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What you need to know this week about workplace trends, surveys, and reports.
If you’re having a really, really bad day at work, is it all right to shed a few tears?
Ordinary office employees and chief financial officers alike appear to be split on this question, according to a survey by Menlo Park, Calif.-based accounting staffing firm Accountemps.
A slim plurality of ordinary office workers and CFOs (38 percent and 44 percent, respectively) believe that “crying is OK from time to time, but doing it too often can undermine career prospects,” Accountemps said, based on a survey of more than 1,000 office workers and more than 2,200 CFOs.
However, 32 percent of workers and 26 percent of CFOs said it’s never all right to let loose with the tears at work, lest others perceive you as weak or immature. Thirty-one percent of workers and 30 percent of CFOs said crying is fine because it’s only human.
If workers are crying, it may be because they see their bosses as heartless and immoral.
More than four-fifths (83 percent) of workers surveyed by LRN Corp., which helps other companies foster ethical business cultures, appear not to believe that their companies’ leaders follow the Golden Rule, treating others as they would want to be treated, since that huge majority says their companies would be making better decisions if the top executives respected this moral precept.
Only 13 to 17 percent of the more than 500 employees polled by LRN think their leaders make amends when they do something wrong, acknowledge their own failings, usually take a moral stand, or put principles first. And while employees have a little more respect for supervisors they actually work with, their opinions of them aren’t a lot better: less than one-quarter (23 percent) say that “the managers and executives they work with closely are moral leaders,” LRN said.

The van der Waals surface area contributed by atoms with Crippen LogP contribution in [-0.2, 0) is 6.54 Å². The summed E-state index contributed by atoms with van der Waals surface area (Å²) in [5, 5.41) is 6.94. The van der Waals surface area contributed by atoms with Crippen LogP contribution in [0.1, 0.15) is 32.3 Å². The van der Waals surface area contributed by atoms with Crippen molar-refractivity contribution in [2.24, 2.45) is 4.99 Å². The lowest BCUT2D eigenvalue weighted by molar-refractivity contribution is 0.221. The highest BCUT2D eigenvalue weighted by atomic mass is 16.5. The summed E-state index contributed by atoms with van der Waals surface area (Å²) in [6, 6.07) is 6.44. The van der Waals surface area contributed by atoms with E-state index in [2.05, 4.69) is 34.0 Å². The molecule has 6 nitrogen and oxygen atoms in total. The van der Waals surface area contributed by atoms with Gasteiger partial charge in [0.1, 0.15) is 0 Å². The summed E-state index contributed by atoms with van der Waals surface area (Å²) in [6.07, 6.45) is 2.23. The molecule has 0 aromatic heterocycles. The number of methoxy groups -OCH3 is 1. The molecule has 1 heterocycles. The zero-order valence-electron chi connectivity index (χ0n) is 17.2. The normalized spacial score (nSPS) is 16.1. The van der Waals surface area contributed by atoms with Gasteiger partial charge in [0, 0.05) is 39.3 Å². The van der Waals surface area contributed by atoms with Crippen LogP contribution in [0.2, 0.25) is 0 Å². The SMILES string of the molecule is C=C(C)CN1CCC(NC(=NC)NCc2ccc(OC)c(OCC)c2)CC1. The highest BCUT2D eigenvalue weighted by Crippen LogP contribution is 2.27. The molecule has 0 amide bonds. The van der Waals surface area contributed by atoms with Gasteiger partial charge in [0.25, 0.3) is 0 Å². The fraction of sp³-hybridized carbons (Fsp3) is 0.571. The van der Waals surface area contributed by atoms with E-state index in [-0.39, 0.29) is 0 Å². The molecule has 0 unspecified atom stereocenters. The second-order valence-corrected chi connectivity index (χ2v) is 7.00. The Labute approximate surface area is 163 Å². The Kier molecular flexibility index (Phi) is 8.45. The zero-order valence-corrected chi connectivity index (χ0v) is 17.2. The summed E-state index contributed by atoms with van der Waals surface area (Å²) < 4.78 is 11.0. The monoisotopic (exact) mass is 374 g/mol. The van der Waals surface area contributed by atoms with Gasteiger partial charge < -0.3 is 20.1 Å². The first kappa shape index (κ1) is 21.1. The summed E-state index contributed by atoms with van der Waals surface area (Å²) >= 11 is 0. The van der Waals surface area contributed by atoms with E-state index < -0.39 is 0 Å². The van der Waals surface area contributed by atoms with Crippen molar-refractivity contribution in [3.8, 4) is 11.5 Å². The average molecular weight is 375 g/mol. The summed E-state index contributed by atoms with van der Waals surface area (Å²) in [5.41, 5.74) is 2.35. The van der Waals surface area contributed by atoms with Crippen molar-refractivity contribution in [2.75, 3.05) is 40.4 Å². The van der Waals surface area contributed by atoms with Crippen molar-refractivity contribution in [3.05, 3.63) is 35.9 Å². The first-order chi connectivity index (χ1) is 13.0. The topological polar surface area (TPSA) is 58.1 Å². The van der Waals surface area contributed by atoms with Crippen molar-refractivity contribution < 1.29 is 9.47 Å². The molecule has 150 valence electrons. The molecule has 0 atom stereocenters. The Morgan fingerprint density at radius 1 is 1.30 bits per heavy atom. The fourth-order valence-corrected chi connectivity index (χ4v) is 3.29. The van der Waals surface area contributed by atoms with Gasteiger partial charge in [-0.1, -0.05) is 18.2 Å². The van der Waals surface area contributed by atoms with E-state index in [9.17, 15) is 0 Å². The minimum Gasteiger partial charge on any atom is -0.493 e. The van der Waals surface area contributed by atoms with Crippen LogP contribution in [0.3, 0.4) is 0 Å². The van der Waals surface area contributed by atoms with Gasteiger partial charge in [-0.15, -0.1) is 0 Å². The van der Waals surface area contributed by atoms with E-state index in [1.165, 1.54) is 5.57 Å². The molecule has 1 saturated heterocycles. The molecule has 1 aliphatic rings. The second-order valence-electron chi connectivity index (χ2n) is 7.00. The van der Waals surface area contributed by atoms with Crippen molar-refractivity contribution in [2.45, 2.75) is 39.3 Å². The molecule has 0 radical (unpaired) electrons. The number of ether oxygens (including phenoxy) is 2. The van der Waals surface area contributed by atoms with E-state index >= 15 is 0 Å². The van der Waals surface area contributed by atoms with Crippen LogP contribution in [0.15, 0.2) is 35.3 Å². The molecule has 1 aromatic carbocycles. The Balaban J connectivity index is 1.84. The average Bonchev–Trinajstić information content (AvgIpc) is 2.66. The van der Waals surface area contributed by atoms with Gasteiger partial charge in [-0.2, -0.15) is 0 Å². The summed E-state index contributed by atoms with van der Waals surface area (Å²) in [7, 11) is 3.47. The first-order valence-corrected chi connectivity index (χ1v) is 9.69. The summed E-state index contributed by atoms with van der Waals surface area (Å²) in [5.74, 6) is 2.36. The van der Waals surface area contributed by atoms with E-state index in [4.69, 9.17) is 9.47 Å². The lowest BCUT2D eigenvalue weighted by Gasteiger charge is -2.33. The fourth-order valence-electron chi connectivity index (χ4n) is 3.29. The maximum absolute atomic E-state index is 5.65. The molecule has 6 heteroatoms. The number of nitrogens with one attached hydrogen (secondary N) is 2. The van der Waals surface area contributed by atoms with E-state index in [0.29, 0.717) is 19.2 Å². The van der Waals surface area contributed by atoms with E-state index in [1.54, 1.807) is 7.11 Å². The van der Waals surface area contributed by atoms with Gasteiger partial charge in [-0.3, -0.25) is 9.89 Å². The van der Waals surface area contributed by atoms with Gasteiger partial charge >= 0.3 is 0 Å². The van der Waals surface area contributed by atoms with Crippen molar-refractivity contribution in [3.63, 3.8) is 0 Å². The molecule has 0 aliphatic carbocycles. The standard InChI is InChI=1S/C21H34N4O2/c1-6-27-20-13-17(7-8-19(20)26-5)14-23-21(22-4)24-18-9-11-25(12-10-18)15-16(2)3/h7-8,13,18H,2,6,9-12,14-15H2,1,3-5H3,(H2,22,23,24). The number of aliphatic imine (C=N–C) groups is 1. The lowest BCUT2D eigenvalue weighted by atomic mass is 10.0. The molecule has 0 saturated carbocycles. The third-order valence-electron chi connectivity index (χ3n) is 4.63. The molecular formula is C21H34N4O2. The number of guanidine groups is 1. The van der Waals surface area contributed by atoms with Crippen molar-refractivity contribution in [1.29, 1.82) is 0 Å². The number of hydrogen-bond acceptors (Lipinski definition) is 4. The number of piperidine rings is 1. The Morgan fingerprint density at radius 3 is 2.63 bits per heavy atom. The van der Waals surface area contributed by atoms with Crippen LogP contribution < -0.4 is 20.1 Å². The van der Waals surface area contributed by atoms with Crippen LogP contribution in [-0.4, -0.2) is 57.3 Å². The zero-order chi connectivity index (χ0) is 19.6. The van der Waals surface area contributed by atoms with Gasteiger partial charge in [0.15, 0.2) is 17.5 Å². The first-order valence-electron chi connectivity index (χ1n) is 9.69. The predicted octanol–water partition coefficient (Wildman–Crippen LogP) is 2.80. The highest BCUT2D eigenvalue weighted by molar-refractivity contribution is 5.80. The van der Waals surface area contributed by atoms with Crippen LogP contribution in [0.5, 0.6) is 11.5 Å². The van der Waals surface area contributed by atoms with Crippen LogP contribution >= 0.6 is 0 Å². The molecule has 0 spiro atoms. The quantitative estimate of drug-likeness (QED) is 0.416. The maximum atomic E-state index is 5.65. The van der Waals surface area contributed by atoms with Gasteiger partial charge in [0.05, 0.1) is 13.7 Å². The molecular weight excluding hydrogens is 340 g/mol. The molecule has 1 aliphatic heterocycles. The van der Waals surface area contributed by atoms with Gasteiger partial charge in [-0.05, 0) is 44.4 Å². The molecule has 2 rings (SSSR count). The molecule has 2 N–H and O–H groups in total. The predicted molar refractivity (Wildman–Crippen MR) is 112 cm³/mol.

The volatile political situation surrounding employer-sponsored health insurance in the U.S. has been leading to some significant shifts in employee preferences.
Across the country, employees are moving away from high-deductible health plans, according to a report by Benefitfocus, a software platform that helps insurance companies and employers administer benefits. Less than one-third (31 percent) of employees in the South and the West this year are enrolled in HDHPs, alongside 36 percent in the Northeast and 37 percent in the Midwest. Last year, the figures ranged from 32 percent in the West to 42 percent in the Midwest who were enrolled in HDHPs. PPO participation is higher, ranging from 37 percent in the West to 48 percent in the South as of this year. HMOs are the least popular type of plan, with only 2 percent of Northeastern employees taking part in an HMO and up to 15 percent of Westerners enrolled in them this year.
The data come from anonymous enrollment transactions aggregated across 544 employers with 1,000 or more full-time employees, representing 1,281,447 consumers, Benefitfocus says.
Check back every Thursday to get your latest HR Buzz.
To contact the reporter on this story: Martin Berman-Gorvine in Washington at email@example.com
Copyright © 2018 The Bureau of National Affairs, Inc. All Rights Reserved.
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